Dental Visits and Down Syndrome

Dental Visits and Down Syndrome

For every child, their first dentist visit can be a frightening and stressful experience. For those with Down syndrome it can be even worse, and something their parents dread. It doesn’t have to be that way though, and with a little preparation can be a positive experience for all involved. As a dentist for the past 17 years I’ve worked with all manners of children, and worked to make their first visit successful. Today, we’ll look at taking your child with Down syndrome to the dentist for the first time, and what you can do to help make sure it is as painless as possible.

Involve Your Dentist

To start, you know your child better than anyone else and are uniquely equipped to anticipate what might be distressing to them. As you go through the items below keep your child in mind, and think about how they might react. It’s also important to talk to your dentist, and voice any concerns you might have. They are sure to want your child to have a positive experience, and will rely on your insight to help them do so. Keep them informed about how your child might react, and help them to create a positive environment for your child’s first visit.

Meeting New People At The Office

The first thing to keep in mind when going to the dentist for the first time is the wide range of new people your child will meet. This obviously includes the dentist, but also the hygienist, receptionist, other employees, and even other patients in the waiting areas. This can be a lot at once, so be prepared for this.

If your child is one that doesn’t do well meeting too many people at once it might be a good idea to setup some time before to meet the key players. This is often referred to as a familiarization appointment, and can help your child meet some of the people before the actual appointment. This can potentially make it easier when the appointment day does come.

Sights and Sounds - Sensory Issues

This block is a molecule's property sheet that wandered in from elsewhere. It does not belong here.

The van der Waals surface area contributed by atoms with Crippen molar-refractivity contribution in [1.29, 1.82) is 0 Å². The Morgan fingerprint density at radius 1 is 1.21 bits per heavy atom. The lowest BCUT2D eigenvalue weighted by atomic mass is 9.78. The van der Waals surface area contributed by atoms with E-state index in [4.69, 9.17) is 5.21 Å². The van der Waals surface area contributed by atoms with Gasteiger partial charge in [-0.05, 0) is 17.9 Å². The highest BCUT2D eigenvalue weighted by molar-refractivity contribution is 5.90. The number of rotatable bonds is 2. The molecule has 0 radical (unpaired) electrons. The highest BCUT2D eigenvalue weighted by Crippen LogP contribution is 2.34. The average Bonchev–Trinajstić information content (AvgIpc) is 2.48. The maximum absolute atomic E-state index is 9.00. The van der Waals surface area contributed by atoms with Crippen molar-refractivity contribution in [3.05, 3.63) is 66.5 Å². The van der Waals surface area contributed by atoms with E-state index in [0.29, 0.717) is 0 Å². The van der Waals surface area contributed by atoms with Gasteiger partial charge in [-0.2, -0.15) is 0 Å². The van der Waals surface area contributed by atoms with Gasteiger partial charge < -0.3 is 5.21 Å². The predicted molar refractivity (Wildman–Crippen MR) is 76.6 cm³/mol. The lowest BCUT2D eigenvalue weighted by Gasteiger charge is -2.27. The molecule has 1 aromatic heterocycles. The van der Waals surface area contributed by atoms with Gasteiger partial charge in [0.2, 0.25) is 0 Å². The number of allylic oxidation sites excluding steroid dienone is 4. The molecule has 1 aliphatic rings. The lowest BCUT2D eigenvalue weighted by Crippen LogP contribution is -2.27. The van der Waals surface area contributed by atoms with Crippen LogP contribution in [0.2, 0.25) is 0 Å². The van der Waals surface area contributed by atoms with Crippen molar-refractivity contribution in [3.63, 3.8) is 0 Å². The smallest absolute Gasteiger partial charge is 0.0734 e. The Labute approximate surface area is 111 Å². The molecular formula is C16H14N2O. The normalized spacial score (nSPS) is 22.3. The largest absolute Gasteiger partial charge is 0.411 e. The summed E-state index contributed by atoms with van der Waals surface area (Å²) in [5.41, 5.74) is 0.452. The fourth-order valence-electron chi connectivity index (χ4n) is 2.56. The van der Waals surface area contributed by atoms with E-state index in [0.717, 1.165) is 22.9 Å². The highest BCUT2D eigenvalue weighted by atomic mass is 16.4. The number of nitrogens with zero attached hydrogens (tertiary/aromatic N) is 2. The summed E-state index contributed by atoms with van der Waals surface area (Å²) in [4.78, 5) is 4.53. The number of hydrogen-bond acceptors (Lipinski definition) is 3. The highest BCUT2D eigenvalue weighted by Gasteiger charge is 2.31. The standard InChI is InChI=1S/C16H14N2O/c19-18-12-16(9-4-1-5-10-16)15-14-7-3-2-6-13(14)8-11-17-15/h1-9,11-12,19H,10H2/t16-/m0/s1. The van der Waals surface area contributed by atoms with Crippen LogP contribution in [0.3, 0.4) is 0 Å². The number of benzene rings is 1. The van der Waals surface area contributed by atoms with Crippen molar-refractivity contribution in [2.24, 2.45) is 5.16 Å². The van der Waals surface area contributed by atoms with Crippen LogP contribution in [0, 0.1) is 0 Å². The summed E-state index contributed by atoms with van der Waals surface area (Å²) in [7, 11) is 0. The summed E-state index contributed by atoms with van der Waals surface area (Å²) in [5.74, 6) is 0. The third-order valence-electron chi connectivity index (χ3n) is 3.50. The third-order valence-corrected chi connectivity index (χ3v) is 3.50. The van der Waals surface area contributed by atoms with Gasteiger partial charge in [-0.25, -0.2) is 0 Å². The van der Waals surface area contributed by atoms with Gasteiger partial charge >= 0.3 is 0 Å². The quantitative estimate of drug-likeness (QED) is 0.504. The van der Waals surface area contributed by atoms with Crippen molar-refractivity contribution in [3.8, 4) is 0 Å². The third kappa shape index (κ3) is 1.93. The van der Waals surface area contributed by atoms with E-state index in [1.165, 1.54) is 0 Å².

Another potential issue for children with Down syndrome is the large amount of new sights and sounds they might experience. The dentist office is filled with lights, drills, and cleaning equipment, all of which can be difficult.

The important thing here is to anticipate what might be an issue. While bright lights might be an issue for some children, it won’t be for others. As a parent, think about your child and what sorts of things at the dentist office might be stressful for them.

Once you have an idea of potentially problem areas you can take steps to fix them. Wearing a pair of sunglasses might help with the lights, while headphones might work if loud sounds are the issue. Bring your concerns and ideas to the dentist, and they’ll be sure to help implement them effectively and safely. 

It might also be a good idea to go over the process of the dental visit with your child at home. This can give them an overview of what to expect, and take away some of the apprehension of going in not knowing what is going to happen. It’s also a good idea here to use video or picture supplements to really help show off the process. This can play a big part in helping your child get comfortable with their first visit.

Future Dental Appointments

Even at your first appointment it’s important to think about the future and working to make each visit better than the last. Dental care is a lifelong habit after all, and you’ll likely be visiting the dentist every 6 months or so with your child. This is important as Down syndrome has been linked to certain dental issues.

Taking some time to reflect on what went well and what didn’t is always a good idea. It’s impossible to plan for every little thing that might happen on a particular visit, so don’t try to. Instead, reflect on issues that did arise, and endeavor to improve upon them on your next visit. 

It’s also a good idea to try to work with the same dentist and staff on each visit. This can help your child get more familiar with them, which in the end can help them be more comfortable each time. The dentist will also likely learn more about your child, and be able to work to avoid potential issues on each visit. It really is a team effort, and the longer you work with the same team the easier it gets.

Overall, the first visit can be very stressful, but it’s certainly worth the effort. Good dental health habits are something every child should learn, and dental visits are a big part of that. As with everything, the more you do it, the easier it gets. Stick with it, and you’ll help your child lead a healthier life.

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